July 28, 2011 by Nicole
One thing I did a lot of thinking about while at Lourdes was the possible purpose of my illness (depression). Before I go any further, I want to be absolutely clear that in no way do I believe what I am about to say applies to everyone whose struggle with depression interferes with their daily lives, because depression is a serious illness that often can be mitigated with proper medication and therapy. I also believe that God has helped doctors and researchers to discover medications to help treat depression, and that depression is NOT a punishment from God. What I am about to say, however, does apply to my own life and what I have learned in Lourdes.
That being said, I have come to understand and accept my depression and the particular challenges it poses as a personal penance. WHAT?!? Yes, that’s right. Depression is the penance that I carry through life.
Before I left for Lourdes, my only understanding of penance was during Lent. I did penance by abstaining from meat every Friday and giving up something that was hard to go without (for me, that’s namely SweetTarts or going out to eat.) I guess in a very small way, this is “penance,” but while at Lourdes, I gained a deeper understanding of the nature of penance. Penance is a powerful reminder of what we risk losing if we allow sin to come between us and our relationship with God.
I don’t believe that God gave me depression to punish me, but I do believe that He allows me to struggle through the suffering for a higher purpose. Depression clearly tests me on many levels. If I allow it to, it takes away my life, keeps me feeling worthless, guilty, and both unloved and unlovable. I get irritable and restless. As a creature of habit, I slip into allowing myself to pull away from the people who love me, leaving me withdrawn and isolated to the point of hopelessness. For those of you who know this illness first hand, you know that fighting these tendencies is daunting at times, ,and impossible at others. You can’t just “snap out of it.” Depression is, in its worst moments, suffocating; it’s like wandering into and getting stuck in the shadow of the valley of death.
I think that the weaknesses and hardships that naturally come along with depression are an easy target for Mr. Scratch–Satan and his little minions look for anything that could serve to drive a wedge between you and God, and the things that he whispers in your ear–that you basically are a worthless and unlovable little freaky headcase who is not good enough for anyone, or for that matter, even God (sound familiar?)–that you deserve to be sick. You have depression because you deserve to be punished. And, when I look at what depression does to me sometimes, like slowly pushing me towards isolation, despair, and false guilt, it ultimately leaves me separated the people who love me.
I have come to conclude that living with depression is at least a small reflection of what it must be like to live in hell. But, more importantly, what I also notice it that it is always those times when I hit rock bottom that I seek out God. His love and presence doesn’t magically cure my depression, but gently nudges and urges me back into the arms of the people who love me, and who are also reflections of the loving and merciful God who created them. Like David says in psalm 40:2, “He lifted me out of the slimy pit, out of the mud and mire; he set my feet on a rock and gave me a firm place to stand.”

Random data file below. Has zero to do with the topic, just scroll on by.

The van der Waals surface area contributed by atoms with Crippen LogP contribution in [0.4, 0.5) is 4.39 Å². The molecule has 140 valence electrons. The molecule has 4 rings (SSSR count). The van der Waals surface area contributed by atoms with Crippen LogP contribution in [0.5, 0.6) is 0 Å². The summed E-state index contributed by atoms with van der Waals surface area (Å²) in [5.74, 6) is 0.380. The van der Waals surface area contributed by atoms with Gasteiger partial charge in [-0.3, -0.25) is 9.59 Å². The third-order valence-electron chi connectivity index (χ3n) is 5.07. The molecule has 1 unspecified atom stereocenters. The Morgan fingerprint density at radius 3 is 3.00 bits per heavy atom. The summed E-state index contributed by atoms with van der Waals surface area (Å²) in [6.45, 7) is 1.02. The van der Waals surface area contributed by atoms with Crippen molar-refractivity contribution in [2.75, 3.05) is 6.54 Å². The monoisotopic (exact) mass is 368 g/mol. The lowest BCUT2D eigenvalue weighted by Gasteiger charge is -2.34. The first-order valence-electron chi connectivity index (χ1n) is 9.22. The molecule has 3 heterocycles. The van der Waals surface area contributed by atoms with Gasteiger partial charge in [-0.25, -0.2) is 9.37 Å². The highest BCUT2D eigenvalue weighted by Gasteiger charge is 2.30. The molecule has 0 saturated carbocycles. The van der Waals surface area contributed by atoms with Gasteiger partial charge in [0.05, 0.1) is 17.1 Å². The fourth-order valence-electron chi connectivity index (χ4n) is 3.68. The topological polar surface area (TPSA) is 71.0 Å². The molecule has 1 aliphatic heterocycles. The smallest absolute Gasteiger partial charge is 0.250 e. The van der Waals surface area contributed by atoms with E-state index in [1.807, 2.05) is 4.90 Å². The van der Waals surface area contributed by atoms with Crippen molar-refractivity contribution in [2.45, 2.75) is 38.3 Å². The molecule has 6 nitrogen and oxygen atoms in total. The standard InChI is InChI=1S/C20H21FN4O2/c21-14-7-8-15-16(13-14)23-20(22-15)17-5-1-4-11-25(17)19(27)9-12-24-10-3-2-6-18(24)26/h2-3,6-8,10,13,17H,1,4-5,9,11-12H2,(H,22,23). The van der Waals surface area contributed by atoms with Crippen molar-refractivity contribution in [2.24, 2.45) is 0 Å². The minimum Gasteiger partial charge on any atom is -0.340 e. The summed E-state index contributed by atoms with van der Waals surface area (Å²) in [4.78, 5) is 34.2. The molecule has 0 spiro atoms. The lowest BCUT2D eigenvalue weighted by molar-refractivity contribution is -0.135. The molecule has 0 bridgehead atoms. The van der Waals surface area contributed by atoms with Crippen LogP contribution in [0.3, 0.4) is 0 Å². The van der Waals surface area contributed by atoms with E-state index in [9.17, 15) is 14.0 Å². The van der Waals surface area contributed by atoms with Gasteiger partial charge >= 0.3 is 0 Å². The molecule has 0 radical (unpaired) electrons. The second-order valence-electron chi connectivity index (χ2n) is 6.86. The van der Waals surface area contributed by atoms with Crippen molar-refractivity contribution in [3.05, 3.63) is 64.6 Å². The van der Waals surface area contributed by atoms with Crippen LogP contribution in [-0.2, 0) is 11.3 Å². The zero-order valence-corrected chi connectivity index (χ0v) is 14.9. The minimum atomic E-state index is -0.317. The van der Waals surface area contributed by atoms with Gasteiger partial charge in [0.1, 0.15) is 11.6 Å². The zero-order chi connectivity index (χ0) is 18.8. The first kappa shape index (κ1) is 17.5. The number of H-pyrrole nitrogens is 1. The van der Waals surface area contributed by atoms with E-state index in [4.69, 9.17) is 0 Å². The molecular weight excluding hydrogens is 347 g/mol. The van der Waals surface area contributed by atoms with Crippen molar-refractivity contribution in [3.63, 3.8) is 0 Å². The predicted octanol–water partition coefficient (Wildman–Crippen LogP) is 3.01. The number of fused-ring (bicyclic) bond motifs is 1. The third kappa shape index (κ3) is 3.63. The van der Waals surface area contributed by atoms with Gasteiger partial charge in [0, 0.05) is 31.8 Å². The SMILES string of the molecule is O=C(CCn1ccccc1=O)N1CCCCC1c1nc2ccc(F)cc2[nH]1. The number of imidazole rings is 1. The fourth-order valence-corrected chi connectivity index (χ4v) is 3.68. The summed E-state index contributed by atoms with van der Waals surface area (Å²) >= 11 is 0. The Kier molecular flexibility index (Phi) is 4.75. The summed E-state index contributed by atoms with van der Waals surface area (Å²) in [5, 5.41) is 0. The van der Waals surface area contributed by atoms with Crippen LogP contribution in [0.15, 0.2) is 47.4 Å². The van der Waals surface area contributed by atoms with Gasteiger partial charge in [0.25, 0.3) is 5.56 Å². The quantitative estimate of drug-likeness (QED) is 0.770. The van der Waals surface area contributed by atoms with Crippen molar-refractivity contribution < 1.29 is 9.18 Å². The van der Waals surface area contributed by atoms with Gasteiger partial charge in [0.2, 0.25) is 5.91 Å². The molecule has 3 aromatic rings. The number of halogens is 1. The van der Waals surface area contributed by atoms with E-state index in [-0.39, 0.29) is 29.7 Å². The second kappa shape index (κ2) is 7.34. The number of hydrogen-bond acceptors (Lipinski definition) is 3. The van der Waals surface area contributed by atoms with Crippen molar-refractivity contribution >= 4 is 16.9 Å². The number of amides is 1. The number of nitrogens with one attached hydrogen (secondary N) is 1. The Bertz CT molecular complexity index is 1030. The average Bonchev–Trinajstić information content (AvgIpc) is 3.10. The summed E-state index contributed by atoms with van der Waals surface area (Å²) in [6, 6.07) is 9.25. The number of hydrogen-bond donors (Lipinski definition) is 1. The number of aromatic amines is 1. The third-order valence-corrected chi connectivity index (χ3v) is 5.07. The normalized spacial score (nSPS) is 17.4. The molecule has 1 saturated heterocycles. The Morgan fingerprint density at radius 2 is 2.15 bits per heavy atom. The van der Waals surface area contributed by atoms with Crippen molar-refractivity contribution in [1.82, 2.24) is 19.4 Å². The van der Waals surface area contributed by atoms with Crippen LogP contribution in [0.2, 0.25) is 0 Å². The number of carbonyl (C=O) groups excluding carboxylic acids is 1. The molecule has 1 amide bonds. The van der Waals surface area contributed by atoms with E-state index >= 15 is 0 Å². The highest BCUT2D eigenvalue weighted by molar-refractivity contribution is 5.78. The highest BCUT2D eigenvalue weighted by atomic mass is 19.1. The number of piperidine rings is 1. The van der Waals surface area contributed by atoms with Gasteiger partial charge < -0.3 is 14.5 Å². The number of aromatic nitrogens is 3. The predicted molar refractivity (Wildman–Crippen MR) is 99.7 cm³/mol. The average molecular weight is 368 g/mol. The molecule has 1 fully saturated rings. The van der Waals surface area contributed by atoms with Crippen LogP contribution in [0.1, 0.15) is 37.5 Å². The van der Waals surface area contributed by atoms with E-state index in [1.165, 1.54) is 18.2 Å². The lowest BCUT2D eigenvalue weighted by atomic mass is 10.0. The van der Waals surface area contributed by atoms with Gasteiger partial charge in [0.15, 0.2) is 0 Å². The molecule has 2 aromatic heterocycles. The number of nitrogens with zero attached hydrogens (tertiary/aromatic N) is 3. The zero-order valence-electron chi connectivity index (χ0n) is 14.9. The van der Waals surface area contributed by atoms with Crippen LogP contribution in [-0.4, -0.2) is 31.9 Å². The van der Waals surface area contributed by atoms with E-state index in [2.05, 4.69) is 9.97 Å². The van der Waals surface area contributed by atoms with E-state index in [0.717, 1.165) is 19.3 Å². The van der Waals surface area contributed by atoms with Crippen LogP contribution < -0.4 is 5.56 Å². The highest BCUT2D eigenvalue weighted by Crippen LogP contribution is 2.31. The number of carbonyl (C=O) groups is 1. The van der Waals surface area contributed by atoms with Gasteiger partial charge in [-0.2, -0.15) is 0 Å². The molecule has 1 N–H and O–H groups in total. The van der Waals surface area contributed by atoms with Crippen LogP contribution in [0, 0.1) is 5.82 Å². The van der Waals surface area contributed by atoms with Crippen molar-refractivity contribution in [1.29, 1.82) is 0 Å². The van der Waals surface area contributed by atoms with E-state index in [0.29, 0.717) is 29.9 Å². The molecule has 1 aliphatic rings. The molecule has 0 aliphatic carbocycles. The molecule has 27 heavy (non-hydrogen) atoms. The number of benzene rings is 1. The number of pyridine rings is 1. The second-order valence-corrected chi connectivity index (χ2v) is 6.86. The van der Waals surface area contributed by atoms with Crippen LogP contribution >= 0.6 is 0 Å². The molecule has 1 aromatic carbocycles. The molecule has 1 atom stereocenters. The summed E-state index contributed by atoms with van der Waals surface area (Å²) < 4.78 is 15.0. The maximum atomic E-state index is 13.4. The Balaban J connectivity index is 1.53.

Penance necessarily offers an opportunity for conversion–a change of heart and a discipline of mind in which I try my best to constantly walk on the road that leads me to the place where I can come closer to God. In my case, this means that I have to fight like hell to resist the temptation (okay, it’s more like an ingrained habit or natural tendency for me) to withdraw into myself and away from others.
It means that I have to push past the intense urge to do nothing but sleep all day and make myself go outside and take the dog for a walk. It means that I have to keep a physical list of positive messages to go back and read when I feel like no one cares about me. It means that I have to do things that make me incredibly uncomfortable and feel awkward, like forcing myself to talk to my husband at the times I feel most overwhelmed and unlovable rather than bottling it up and pushing it down inside. It means that I have to admit I need help when I feel like life is impossible. It means not succumbing to the urge to be “nice” when people want to treat me like a doormat. And, it means taking the time to reframe and retrain the way I think.
On some days, this isn’t too difficult, on other days, I feel like I am trying to move the Swiss Alps with nothing but my bare hands. The reason it is my penance, though, is not because I am being punished by God, rather because it shapes and forges my relationship with Him. Compared to some people to whom a personal connection with God is not difficult to maintain, I have to work harder at my faith. I have to trust that He hasn’t abandoned me, and I have to work twice as hard to “be still and know [He] is God.” (Psalm 46:10). It doesn’t come easy to me, and having depression makes it even more difficult. I constantly have to work hard–and I do mean hard–to not allow my illness to suck the life both out of me and out of my faith.
While I don’t think that this is the case for everyone who has depression, I think for me, at least, this is a large part of why I struggle with my illness, and possibly why God will bring healing into my life, but not necessarily a cure. And when I think about it that way, it puts my illness in a whole new perspective.